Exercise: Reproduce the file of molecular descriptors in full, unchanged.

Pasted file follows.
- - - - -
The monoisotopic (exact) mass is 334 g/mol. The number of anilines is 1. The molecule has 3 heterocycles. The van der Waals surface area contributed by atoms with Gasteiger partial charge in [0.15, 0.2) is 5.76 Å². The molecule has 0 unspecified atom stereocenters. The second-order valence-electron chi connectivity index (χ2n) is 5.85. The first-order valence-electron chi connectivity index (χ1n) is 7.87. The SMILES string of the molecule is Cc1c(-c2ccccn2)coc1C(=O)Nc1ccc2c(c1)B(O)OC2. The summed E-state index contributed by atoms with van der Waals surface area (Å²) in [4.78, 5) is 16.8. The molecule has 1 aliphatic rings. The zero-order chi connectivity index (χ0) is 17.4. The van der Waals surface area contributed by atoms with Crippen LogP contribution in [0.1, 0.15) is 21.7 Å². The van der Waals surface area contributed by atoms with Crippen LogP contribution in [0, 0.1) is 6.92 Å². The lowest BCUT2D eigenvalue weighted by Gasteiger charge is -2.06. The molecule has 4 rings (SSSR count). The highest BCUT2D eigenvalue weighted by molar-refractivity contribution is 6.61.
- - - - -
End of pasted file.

The monoisotopic (exact) mass is 334 g/mol. The number of anilines is 1. The molecule has 3 heterocycles. The van der Waals surface area contributed by atoms with Gasteiger partial charge in [0.15, 0.2) is 5.76 Å². The molecule has 0 unspecified atom stereocenters. The second-order valence-electron chi connectivity index (χ2n) is 5.85. The first-order valence-electron chi connectivity index (χ1n) is 7.87. The SMILES string of the molecule is Cc1c(-c2ccccn2)coc1C(=O)Nc1ccc2c(c1)B(O)OC2. The summed E-state index contributed by atoms with van der Waals surface area (Å²) in [4.78, 5) is 16.8. The molecule has 1 aliphatic rings. The zero-order chi connectivity index (χ0) is 17.4. The van der Waals surface area contributed by atoms with Crippen LogP contribution in [0.1, 0.15) is 21.7 Å². The van der Waals surface area contributed by atoms with Crippen LogP contribution in [0, 0.1) is 6.92 Å². The lowest BCUT2D eigenvalue weighted by Gasteiger charge is -2.06. The molecule has 4 rings (SSSR count). The highest BCUT2D eigenvalue weighted by molar-refractivity contribution is 6.61.